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Community and Q&A

Timber frame with 8-in. XPS wrap-and-strap assembly: What have I gotten myself into?

Ryan Shanahan | Posted in GBA Pro Help on

24-foot square timber frame with “REMOTE / PERSIST” envelope, from inside to out: timber-frame post; drywall; horizontal or vertical 2×4 ‘studs’ 16 in. on center without insulation; staggered sheathing; peel & stick; 8 in. XPS; 1″ or 1-3/4″ furring attached through XPS to 2×4 framing with 11 in. SIP screws, (fastened at an angle) 24 in. on center, and a mix of clapboard, board and batten and shingle siding.

I will be attempting this build asap in intermittently seismic NH. I have already purchased the class-cut TF and the recycled 4 in. 2×8′ XPS sheets to achieve R-40 throughout, so I’m really in a pickle now.

1) I’m concerned about racking resistance in bringing the sheathing away from the timber frame, ie on the outside of the 2×4 stud wall which is outside of the timber frame.

2) I became concerned about the strength of 11 in. Oly/Timberlok screws in their holding capacity of the furring and siding, cantilevered out through 8 in. of XPS after reading Martin Holladay’s recommendation to consult an engineer with more than 4″ of foam between siding and framing.

3) Being a timber frame, I do not have the option of insulating the attic with blown cellulose as in the REMOTE system from Alaska. Although more expensive, the PERSIST system seems to be what I need to do, (ie 2nd roof assembly) but I’ve had trouble finding a good description and relating it to the timber frame.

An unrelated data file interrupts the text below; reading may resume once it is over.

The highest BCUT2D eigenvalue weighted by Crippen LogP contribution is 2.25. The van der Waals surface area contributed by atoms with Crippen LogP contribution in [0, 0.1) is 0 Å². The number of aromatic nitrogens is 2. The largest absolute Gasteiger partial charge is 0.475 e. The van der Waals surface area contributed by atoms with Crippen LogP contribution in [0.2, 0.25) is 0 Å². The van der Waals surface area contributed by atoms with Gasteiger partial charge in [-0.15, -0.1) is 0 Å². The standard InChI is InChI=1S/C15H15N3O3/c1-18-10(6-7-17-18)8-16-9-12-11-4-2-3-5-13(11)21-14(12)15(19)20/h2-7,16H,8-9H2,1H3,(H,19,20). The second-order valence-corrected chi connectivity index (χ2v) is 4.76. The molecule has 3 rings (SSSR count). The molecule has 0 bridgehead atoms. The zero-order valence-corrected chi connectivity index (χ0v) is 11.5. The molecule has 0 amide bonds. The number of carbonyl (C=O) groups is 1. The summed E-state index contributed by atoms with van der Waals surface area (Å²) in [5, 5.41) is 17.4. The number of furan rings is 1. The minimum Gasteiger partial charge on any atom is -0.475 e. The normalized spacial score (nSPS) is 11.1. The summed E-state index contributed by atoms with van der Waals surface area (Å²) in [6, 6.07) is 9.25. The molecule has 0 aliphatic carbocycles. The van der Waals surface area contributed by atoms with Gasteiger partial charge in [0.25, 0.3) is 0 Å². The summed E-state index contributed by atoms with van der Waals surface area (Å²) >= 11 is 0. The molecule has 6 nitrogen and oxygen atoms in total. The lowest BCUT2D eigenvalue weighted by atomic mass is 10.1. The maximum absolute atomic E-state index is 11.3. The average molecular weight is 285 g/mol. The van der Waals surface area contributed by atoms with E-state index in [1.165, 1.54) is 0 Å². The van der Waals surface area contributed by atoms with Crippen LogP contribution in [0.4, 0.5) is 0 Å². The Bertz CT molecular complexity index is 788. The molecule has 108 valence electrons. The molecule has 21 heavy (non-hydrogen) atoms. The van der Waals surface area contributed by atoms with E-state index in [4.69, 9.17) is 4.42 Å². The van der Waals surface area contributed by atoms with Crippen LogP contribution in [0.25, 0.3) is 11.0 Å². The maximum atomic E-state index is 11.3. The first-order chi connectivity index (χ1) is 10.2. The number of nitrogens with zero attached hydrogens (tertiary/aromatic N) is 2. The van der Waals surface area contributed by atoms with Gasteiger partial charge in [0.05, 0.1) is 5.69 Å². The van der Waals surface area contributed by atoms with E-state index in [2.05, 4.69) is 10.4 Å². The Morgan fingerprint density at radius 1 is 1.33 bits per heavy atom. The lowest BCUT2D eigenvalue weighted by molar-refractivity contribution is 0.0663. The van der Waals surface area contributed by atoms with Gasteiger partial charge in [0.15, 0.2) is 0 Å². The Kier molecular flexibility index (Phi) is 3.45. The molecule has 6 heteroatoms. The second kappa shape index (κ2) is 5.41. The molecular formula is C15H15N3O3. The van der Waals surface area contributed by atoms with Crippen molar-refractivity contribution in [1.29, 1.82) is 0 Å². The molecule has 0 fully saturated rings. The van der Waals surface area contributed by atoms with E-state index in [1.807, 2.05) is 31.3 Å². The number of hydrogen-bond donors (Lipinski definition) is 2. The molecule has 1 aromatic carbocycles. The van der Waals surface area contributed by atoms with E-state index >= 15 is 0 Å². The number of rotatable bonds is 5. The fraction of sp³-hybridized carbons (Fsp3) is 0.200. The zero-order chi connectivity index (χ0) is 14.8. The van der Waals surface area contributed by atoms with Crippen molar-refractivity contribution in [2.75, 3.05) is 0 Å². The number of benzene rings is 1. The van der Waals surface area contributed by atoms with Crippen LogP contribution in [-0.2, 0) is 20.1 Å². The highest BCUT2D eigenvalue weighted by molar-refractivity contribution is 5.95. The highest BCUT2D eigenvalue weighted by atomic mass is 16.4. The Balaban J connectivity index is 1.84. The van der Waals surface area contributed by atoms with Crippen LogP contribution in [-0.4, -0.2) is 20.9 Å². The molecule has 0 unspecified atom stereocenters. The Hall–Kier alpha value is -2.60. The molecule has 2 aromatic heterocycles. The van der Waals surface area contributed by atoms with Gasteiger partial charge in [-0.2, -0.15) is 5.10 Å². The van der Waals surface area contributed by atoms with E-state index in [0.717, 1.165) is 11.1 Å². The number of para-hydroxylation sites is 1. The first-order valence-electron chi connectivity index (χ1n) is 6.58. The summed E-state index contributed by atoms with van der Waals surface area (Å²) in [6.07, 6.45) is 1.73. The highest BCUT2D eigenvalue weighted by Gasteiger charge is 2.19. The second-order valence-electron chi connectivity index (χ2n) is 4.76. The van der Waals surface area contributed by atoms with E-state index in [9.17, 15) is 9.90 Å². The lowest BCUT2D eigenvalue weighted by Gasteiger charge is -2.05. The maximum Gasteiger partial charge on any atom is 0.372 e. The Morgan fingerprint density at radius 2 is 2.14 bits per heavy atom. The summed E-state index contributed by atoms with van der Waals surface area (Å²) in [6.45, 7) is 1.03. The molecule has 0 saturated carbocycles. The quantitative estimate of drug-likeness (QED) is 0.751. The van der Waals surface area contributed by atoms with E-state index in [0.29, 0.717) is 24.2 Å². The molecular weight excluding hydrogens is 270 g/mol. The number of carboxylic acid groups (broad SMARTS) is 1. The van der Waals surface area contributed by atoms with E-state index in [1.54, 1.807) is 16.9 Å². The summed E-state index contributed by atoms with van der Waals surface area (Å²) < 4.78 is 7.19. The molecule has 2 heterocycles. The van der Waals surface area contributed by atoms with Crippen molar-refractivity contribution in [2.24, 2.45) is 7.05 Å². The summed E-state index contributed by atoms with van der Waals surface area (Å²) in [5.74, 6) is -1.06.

I’ve gotten as many different answers as engineers I’ve sat down with, and I don’t know what to think or who to consult, so I’m asking you guys for any thing you might have to say….

By the way, thank God for this site!

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  1. Roy Harmon | | #1

    What roof overhang are you looking to achieve?

  2. Roy Harmon | | #2

    Also, what is the roof pitch?

  3. Roy Harmon | | #3

    Is this a 1 or 2 floor TF~ sorry about multiple posts

  4. Riversong | | #4

    I'm asking you guys for any thing you might have to say....

    Well, you asked for "anything", so this is my suggestion:

    Give away the XPS, frame a floor assembly that extends out beyond the timber frame by 18" and wrap the frame with straw bales, with #30 felt air-fin gaskets outside each framing member, then coat with 1½" of earthen plaster inside and out with a lime/sand/manure finish coat.

    Frabricate parallel-chord trusses to overlay a T&G pine roof deck, create broad overhangs (min. 2') and fill with dense-pack cellulose under sheathing and roofing of your choice.

    Why would anyone take a beautiful wooden timber frame and wrap it with plastic?

  5. Ryan Shanahan | | #5

    Hi Roy,